Friday, August 16, 2013

Panic, Anxiety, Borderline Personality and Hunger for God

Every Friday afternoon, I spend an hour in the Adoration Chapel at church. Today, I had the idea to practice lectio divina with the stanzas. I was surprised by some of the reflections I had. For some reason, I was pulled to the topic of mental illness, specifically anxiety disorder, panic attacks and borderline personality disorder. 

The first twelve stanzas struck me as "angsty" and full of longing and distress. Anxiety permeates the entire section. The "bride" has seen God, who is "the bridegroom," only for an instant, and then He was gone. If she had not seen Him or known He was there, she could not feel the pain of loss, and because he caused the sense of loss, only He could heal her.

The phrases of the Canticle are intense and dramatic,such as, "If you shall see Him Whom I love the most, Tell Him I anguish, suffer, and die," and, "all wound me more and more, and something leaves me dying, I know not what, of which they are darkly speaking."

Anyone who has suffered from anxiety disorder or panic attacks knows that feeling- the fear that you will die. When we are infants, we cannot be abandoned, or we will certainly die. People suffering from borderline personality disorder have an intense fear that others will abandon them, often because one of their primary caregivers did as a child, so this type of anxiety is common. Threats like, "Don't leave or I will die," or "Come back or I will kill myself," are based on the same primal terror.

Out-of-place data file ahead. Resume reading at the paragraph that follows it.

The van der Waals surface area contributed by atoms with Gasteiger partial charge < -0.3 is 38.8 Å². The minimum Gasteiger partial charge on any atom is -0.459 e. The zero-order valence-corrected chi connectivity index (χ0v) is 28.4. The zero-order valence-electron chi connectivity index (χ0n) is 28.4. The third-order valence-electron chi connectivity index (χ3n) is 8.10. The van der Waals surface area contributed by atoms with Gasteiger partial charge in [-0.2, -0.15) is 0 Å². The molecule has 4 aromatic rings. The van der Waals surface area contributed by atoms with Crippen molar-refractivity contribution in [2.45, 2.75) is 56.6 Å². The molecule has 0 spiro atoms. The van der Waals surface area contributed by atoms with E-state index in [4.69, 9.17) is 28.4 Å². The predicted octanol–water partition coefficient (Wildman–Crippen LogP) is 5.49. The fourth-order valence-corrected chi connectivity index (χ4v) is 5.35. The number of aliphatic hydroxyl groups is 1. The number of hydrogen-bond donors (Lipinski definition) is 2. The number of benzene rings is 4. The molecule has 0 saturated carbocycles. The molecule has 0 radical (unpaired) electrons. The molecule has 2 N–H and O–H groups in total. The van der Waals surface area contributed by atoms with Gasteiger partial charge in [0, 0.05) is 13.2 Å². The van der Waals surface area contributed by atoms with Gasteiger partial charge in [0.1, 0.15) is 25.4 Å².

The truth is that we will die without God. We are dependent on him for our breath and our heartbeat. We are dependent on him for eternal life as well. Once we have "experienced" God (which usually is an emotional experience,) we become filled with the desire to fully merge with Him, the source of life itself. 

If a person suffering emotional turmoil were to turn to God rather than to a human person in order to heal from such deep wounding, that person will not be disappointed, for God will never leave her. 

Only an infinite God can fill the infinite hole in our hearts. God offers the  ultimate medicine.

Those who turn to God will understand St. John of the Cross, when he says,

Quench my troubles,
For no one else can soothe them;
And let my eyes behold You,
For You are their light,
And I will keep them for You alone.

Reveal Your presence,
And let the vision and Your beauty kill me,
Behold the malady
Of love is incurable
Except in Your presence and before Your face.


  1. Thank-you. Words don't suffice. But, that's okay because your journal does!

  2. Beautiful reflection. I do know the feeling of anxiety and that even though others may be helpful in our maladies,only God can truly heal. I have always been drawn to John of the Cross and I think you reasons are why I am so enamored with his beautiful writings.

    Have a blessed weekend.

    1. Thanks. I'm glad you can relate. John of the Cross writes about ultimate healing, although yes, others (friends, professionals) can help.

  3. This is beautiful. Thank you for sharing.


  4. Beautiful. Thank you.

  5. Anxiety can make simple things, like getting ready for the day, more difficult. You may being making excuses because of the way you feel. This could leave you feeling alienated and lonely.
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  6. People will always need people. Especially those of us lacking belief.